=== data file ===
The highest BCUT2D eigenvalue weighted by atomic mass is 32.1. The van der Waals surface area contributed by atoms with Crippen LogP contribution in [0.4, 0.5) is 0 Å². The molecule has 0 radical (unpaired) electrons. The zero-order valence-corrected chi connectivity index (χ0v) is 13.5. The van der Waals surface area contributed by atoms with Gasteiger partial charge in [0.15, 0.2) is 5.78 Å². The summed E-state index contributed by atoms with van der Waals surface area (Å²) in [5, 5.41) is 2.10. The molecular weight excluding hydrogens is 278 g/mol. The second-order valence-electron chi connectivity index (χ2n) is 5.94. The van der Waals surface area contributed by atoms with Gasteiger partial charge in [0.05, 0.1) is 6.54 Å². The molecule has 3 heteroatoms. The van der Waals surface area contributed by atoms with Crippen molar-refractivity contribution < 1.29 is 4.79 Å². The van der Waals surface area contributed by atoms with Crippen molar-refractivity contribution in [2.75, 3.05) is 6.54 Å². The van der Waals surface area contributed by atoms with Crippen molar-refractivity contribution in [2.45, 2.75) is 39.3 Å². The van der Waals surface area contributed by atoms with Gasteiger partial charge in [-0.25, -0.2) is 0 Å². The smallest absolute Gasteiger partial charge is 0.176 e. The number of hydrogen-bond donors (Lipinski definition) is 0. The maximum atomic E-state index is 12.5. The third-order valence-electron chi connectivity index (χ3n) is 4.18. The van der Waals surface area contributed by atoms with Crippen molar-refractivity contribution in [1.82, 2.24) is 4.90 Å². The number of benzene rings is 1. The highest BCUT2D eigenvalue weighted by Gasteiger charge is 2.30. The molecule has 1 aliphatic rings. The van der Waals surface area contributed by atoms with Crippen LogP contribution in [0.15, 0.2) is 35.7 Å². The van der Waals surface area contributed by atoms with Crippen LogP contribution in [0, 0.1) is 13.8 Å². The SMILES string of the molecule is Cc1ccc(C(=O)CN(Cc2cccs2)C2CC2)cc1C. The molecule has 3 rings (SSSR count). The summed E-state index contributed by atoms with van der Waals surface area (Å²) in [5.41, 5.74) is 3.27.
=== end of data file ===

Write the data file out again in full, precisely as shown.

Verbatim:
The highest BCUT2D eigenvalue weighted by atomic mass is 32.1. The van der Waals surface area contributed by atoms with Crippen LogP contribution in [0.4, 0.5) is 0 Å². The molecule has 0 radical (unpaired) electrons. The zero-order valence-corrected chi connectivity index (χ0v) is 13.5. The van der Waals surface area contributed by atoms with Gasteiger partial charge in [0.15, 0.2) is 5.78 Å². The summed E-state index contributed by atoms with van der Waals surface area (Å²) in [5, 5.41) is 2.10. The molecular weight excluding hydrogens is 278 g/mol. The second-order valence-electron chi connectivity index (χ2n) is 5.94. The van der Waals surface area contributed by atoms with Gasteiger partial charge in [0.05, 0.1) is 6.54 Å². The molecule has 3 heteroatoms. The van der Waals surface area contributed by atoms with Crippen molar-refractivity contribution < 1.29 is 4.79 Å². The van der Waals surface area contributed by atoms with Crippen molar-refractivity contribution in [2.75, 3.05) is 6.54 Å². The van der Waals surface area contributed by atoms with Crippen molar-refractivity contribution in [2.45, 2.75) is 39.3 Å². The van der Waals surface area contributed by atoms with Gasteiger partial charge in [-0.25, -0.2) is 0 Å². The smallest absolute Gasteiger partial charge is 0.176 e. The number of hydrogen-bond donors (Lipinski definition) is 0. The maximum atomic E-state index is 12.5. The third-order valence-electron chi connectivity index (χ3n) is 4.18. The van der Waals surface area contributed by atoms with Crippen molar-refractivity contribution in [1.82, 2.24) is 4.90 Å². The number of benzene rings is 1. The highest BCUT2D eigenvalue weighted by Gasteiger charge is 2.30. The molecule has 1 aliphatic rings. The van der Waals surface area contributed by atoms with Crippen LogP contribution in [0.15, 0.2) is 35.7 Å². The van der Waals surface area contributed by atoms with Crippen LogP contribution in [0, 0.1) is 13.8 Å². The SMILES string of the molecule is Cc1ccc(C(=O)CN(Cc2cccs2)C2CC2)cc1C. The molecule has 3 rings (SSSR count). The summed E-state index contributed by atoms with van der Waals surface area (Å²) in [5.41, 5.74) is 3.27.